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Always A Champion:
Couture Clinches Fourth Title, 3 KO’s Highlight UFC 49
By Loretta Hunt and Joe Hall
To an estimated audience of 12,157 and a live gate of over two million dollars (a first according to UFC president Dana White), UFC 49 optimized the action with speedy, fast-paced melees. Getting the pay-per-view rolling with three dynamic knockouts, stars of old and new gave it their all in some memorable encounters.
The post fight conference yielded its gems as well: Dana White openly chiding PRIDE officials for some kind of cross-over action between the two promotions, the announcement of UFC 51 to take place in Japan on December 12th, Vitor Belfort’s slip that he’ll headline that Japanese addition versus Tito Ortiz, and a few more tidbits to come in the next few days. As for the fights tonight:
Randy Couture got a standing ovation from the energized audience before he threw a single punch. They knew a champion when they saw one. After their second square-off fell short from a doctor’s stoppage back at January’s UFC 46, Couture and opponent Vitor Belfort picked up where they left off. Couture did exactly what he needed to overwhelm the light-heavyweight champion for three complete rounds, throwing a punch for the top priority clinch that would keep Belfort’s heavy hands tied up. Couture worked hard for the takedown, but the Phenom persevered, until referee John McCarthy stepped in to separate the two icons. Starting again, Couture was on Belfort again just as fast, pushing him against the cage once more. But this time "the Natural" got his takedown and went to work on Belfort’s face to round’s end. Round two and three mirrored its predecessor, as Belfort’s visage bruised and bled from Couture’s relentless elbows and strikes. Save for a sporadic armbar attempt here and there, Belfort did little to answer, taking his punishment with a disappointing thud. Stopping for a ringside doctor to check a nasty gash parallel to Belfort’s right eye in the second, there was question if the fight would continue or if Belfort, himself, would be able to carry on. Yet, the fight did carry on until the end of the third, with blood streaming down the Brazilian’s features as his corner rushed in to prep him for a fourth. Although his defeated expression betrayed him, it was the damage that convinced the ringside physician to call it off before a fourth could begin. His second light-heavyweight title, to go along with his two prior heavyweight title victories over his illustrious seven year career, Couture hardly shows any sign of stopping.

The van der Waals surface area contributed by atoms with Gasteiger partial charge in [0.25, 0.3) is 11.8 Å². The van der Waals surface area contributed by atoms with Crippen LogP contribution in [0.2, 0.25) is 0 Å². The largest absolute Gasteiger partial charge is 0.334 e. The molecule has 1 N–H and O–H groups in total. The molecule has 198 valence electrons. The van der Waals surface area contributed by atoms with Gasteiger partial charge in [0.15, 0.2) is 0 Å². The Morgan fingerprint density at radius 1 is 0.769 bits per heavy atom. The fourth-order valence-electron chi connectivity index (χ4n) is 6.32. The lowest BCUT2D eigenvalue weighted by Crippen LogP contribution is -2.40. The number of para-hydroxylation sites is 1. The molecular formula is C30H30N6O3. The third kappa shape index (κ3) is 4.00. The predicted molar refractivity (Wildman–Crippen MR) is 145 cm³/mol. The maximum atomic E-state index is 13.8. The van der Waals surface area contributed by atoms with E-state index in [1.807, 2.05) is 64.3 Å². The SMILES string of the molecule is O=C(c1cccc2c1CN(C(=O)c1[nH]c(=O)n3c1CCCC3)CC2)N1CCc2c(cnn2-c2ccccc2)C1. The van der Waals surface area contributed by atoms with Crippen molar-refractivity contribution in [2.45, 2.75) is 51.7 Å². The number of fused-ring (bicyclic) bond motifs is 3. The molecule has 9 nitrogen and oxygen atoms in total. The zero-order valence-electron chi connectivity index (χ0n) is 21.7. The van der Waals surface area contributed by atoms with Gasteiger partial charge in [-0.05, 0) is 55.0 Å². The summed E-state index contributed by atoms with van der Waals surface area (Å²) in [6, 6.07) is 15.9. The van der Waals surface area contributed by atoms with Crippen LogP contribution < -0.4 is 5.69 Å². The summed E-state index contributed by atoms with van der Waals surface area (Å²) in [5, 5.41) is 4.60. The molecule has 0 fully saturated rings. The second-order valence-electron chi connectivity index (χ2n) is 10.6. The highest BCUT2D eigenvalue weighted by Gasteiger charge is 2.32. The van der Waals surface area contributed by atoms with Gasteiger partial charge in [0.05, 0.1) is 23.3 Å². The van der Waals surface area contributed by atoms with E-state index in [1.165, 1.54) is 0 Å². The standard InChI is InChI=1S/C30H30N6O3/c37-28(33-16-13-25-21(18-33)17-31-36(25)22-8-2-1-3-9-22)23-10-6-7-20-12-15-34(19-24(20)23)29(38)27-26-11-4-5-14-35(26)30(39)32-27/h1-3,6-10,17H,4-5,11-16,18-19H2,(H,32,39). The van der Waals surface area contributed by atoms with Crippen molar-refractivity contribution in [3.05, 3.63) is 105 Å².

From the look of Chuck Liddell’s face, he probably wasn’t expecting such a tough night with Vernon "Tiger" White in the co-main event. Possibly taking a book out of Randy Couture’s strategy manual, White put the pressure on from the get-go, causing a messy but electric exchange between the two. Catching Liddell with a shot, White pulled guard, but with no hold in sight and Liddell backing out to stand, White was summoned to his feet by referee Mario Yamasaki. What transpired next was a time warp to be sure– a lopsided beating at the hands of Liddell who floored White numerous times, but couldn’t seem to satisfy Yamasaki for an intervention. To White’s credit, he rose from each thrashing, but couldn’t keep his balance long enough to nail Liddell again. Exchanging identical straight rights simultaneously, Liddell got the job done 4:05 in.
In a bit of an upset for the swing bout of the night, Joe Riggs forced Joe Doerksen to submit in the second round of their middleweight bout. Riggs had nullified his opponent’s touted ground game throughout the fight with superior strength, ground defense and an effective sprawl. Even when Doerksen did take the fight to the ground, he was unable to control Riggs’ hips, allowing the Arizonan back to his feet or to the top position. Late in the second round, the young fighter from Arizona used a series of forearm smashes to tear through Doerksen’s guard and cut the Canadian. It appeared that one of the blows may have damaged Doerksen’s nose shortly before he tapped out.
Sporting the official FCF cowboy hat, middleweight veteran Matt Lindland cruised to the cage for his rendezvous with first-time UFC entry Dave Terrell. Terrell, a Brazilian jiu-jitsu black belt under Cesar Gracie, was expected to give the Olympic silver medalist a tough time on the mats, but it never got that far. Missing with an opening left cross, Terrell ducked Lindland’s return fire, and landed a flush counter left to his elder’s chin. Lindland fell fast, and Terrell was on top and landing numerous follow-up shots before referee Herb Dean could get in. Terrell gets the impressive knockout just :25 in, and opens the door for fan speculation. With KO power and an already well-documented ground game, is Terrell the next big thing?